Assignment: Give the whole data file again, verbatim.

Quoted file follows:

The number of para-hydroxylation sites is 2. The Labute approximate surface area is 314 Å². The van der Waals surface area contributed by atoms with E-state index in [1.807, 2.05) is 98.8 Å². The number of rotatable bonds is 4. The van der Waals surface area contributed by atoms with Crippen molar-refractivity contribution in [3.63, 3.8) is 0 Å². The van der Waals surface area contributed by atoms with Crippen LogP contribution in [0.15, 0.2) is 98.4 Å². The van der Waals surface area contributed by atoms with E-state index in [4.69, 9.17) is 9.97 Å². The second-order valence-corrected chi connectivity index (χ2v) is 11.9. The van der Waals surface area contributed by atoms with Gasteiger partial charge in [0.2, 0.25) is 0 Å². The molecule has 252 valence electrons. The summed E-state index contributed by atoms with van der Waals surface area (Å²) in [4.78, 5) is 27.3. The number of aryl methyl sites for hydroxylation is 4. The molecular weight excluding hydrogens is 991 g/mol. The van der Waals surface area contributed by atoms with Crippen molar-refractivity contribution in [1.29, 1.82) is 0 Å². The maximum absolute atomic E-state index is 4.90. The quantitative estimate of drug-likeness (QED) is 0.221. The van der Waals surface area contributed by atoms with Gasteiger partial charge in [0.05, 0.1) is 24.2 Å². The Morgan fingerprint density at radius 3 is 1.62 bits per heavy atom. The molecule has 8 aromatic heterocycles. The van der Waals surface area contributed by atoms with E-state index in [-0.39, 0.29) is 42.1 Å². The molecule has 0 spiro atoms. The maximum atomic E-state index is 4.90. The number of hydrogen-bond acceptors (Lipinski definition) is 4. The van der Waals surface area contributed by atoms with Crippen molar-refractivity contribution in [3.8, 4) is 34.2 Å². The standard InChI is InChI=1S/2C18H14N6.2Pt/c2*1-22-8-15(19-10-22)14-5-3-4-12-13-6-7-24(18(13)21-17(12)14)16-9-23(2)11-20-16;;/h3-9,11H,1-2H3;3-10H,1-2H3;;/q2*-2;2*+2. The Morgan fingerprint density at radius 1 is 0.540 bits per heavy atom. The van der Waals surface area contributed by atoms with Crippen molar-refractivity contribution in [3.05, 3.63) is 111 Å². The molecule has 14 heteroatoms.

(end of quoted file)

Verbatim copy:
The number of para-hydroxylation sites is 2. The Labute approximate surface area is 314 Å². The van der Waals surface area contributed by atoms with E-state index in [1.807, 2.05) is 98.8 Å². The number of rotatable bonds is 4. The van der Waals surface area contributed by atoms with Crippen molar-refractivity contribution in [3.63, 3.8) is 0 Å². The van der Waals surface area contributed by atoms with Crippen LogP contribution in [0.15, 0.2) is 98.4 Å². The van der Waals surface area contributed by atoms with E-state index in [4.69, 9.17) is 9.97 Å². The second-order valence-corrected chi connectivity index (χ2v) is 11.9. The van der Waals surface area contributed by atoms with Gasteiger partial charge in [0.2, 0.25) is 0 Å². The molecule has 252 valence electrons. The summed E-state index contributed by atoms with van der Waals surface area (Å²) in [4.78, 5) is 27.3. The number of aryl methyl sites for hydroxylation is 4. The molecular weight excluding hydrogens is 991 g/mol. The van der Waals surface area contributed by atoms with Crippen molar-refractivity contribution in [1.29, 1.82) is 0 Å². The maximum absolute atomic E-state index is 4.90. The quantitative estimate of drug-likeness (QED) is 0.221. The van der Waals surface area contributed by atoms with Gasteiger partial charge in [0.05, 0.1) is 24.2 Å². The Morgan fingerprint density at radius 3 is 1.62 bits per heavy atom. The molecule has 8 aromatic heterocycles. The van der Waals surface area contributed by atoms with E-state index in [-0.39, 0.29) is 42.1 Å². The molecule has 0 spiro atoms. The maximum atomic E-state index is 4.90. The number of hydrogen-bond acceptors (Lipinski definition) is 4. The van der Waals surface area contributed by atoms with Crippen molar-refractivity contribution in [3.8, 4) is 34.2 Å². The standard InChI is InChI=1S/2C18H14N6.2Pt/c2*1-22-8-15(19-10-22)14-5-3-4-12-13-6-7-24(18(13)21-17(12)14)16-9-23(2)11-20-16;;/h3-9,11H,1-2H3;3-10H,1-2H3;;/q2*-2;2*+2. The Morgan fingerprint density at radius 1 is 0.540 bits per heavy atom. The van der Waals surface area contributed by atoms with Crippen molar-refractivity contribution in [3.05, 3.63) is 111 Å². The molecule has 14 heteroatoms.